Easy 4-step grading system for your students assignments and projects.

So, how do you arrive at a grade for a project or assignment that isn’t a cut and dry quantitative calculation? If you follow these 4 steps, it will speed up your grading process and give you overall consistency in how you arrive at a final grade.

Step One: ‘Set Standards’

Determine if you are going to base the marks on your level of experience or on your students level of experience. Remember, they don’t have your experience, know-how, and wisdom yet; that’s why they’re in your class.

Step Two: ‘Define’

Determine the ‘meaning’ of each letter grade (What you should be ‘thinking’ is in brackets):

A’s = Outstanding (“Great!”)

B’s = Consistently thorough (“Very good.”)

C’s = Satisfactory (“Good/Pretty good.”)

D’s = Minimal effort (“This is a desperate attempt!”)

F= below minimal expectations (“Really…you’ve got to be kidding?”)

Step Three: ‘Skim and Scan’

Scan all the assignments or projects, and based on your professional judgment, initially place them in 5 separate piles based on the letter grade categories above. I actually will print out individual 8.5” by 11” sheets of paper with each letter to create the piles where they will go.

Note: After the first assignments or projects of a semester are handed in, you’ll get an indication who your academically strong and academically weak students are in the class. This will give you a quick starting point for all future hand-ins on who will most likely set the bar for an assignment or project that will be in the ‘A’ pile versus the ‘D’ and ‘F’ pile. In general, but not always, my experience has been that each student will follow a consistent level of academic achievement throughout a semester. Sorry, but it is what it is.

Once those two piles (the ‘A’ and the ‘D/F’) are started, you will now have a benchmark at either end of the spectrum and can start filling in the rest of the middle piles (C’s and B’s). As you start marking and delve deeper into each assignment within each pile, you may find your initial judgment was ‘off ‘ and you may move an assignment into a higher or lower grade category, which is fine and to be expected.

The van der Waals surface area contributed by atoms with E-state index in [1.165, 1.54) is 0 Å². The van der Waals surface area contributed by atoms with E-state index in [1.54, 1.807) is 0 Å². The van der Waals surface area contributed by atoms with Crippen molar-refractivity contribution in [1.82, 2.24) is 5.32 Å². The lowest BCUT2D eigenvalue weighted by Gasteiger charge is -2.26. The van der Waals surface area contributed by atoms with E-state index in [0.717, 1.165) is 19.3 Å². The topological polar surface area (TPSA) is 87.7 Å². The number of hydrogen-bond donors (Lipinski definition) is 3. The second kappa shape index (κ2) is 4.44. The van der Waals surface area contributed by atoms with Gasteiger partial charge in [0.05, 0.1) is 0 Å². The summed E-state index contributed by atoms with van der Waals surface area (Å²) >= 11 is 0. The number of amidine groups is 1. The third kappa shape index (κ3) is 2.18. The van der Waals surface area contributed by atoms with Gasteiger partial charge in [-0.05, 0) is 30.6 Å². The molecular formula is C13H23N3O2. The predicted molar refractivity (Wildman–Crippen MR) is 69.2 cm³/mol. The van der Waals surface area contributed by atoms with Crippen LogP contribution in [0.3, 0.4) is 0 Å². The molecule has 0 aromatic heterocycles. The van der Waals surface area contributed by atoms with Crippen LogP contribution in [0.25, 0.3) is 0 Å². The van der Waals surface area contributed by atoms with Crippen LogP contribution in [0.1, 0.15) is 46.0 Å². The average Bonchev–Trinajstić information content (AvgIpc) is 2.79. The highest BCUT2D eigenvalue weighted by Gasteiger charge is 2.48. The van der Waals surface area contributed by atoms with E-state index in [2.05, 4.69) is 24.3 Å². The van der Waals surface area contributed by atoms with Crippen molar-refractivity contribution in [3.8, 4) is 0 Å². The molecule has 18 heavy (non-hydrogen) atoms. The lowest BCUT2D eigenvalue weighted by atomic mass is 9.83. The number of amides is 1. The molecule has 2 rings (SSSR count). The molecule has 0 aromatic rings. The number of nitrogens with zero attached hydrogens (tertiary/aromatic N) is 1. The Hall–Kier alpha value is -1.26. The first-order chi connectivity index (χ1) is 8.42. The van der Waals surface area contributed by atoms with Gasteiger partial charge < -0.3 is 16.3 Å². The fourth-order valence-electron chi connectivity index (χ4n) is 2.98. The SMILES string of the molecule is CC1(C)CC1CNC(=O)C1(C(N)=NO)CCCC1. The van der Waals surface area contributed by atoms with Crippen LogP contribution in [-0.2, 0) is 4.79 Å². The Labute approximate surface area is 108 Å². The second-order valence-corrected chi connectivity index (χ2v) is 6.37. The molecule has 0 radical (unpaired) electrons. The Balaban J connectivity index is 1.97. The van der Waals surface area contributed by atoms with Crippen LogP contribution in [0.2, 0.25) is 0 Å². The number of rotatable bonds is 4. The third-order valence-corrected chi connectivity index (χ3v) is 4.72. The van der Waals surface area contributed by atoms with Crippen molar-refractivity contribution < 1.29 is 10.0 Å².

Step Four: ‘Grade’

Reduce a mark for each minor error or oversight within the range you have determined where the assignment belongs (‘A’ ‘B’, ‘C’, ‘D’, or ‘F’ pile).

E.g. A student receives a mark in the ‘A’ range: You have determined that the assignment is still consistently ‘outstanding’ throughout and deserves to be in the ‘A’ range, but can still be improved upon. Your reductions can look like this:

Overall ‘A’ range = 80% to 100%

100%= 0 errors or oversights

99%=  1 error or oversight (e.g. Overall outstanding but with 1 error or oversight)

98%=  2 errors or oversights

97% = 3 errors or oversights

And so on (It is unlikely you will have more than 10 errors or oversights within each range. If so, you may want to reconsider the ‘grade category’?).

Overall ‘B’ range = 70% to 79%

79% = 1 error or oversight (e.g. Overall consistently thorough but with 1 minor error or oversight)

78% = 2 errors or oversights

77%=  3 errors or oversights

And so on.

Do the same for the ‘C’ and ‘D’ ranges.

That’s it. I’ve been following this process for 20+ years and have found it to be an easy and effective system to use for determining final grades. It will also give you a ‘plan of attack’ when you are sitting there procrastinating and staring at a mountain of assignments that need to be graded sooner than later!

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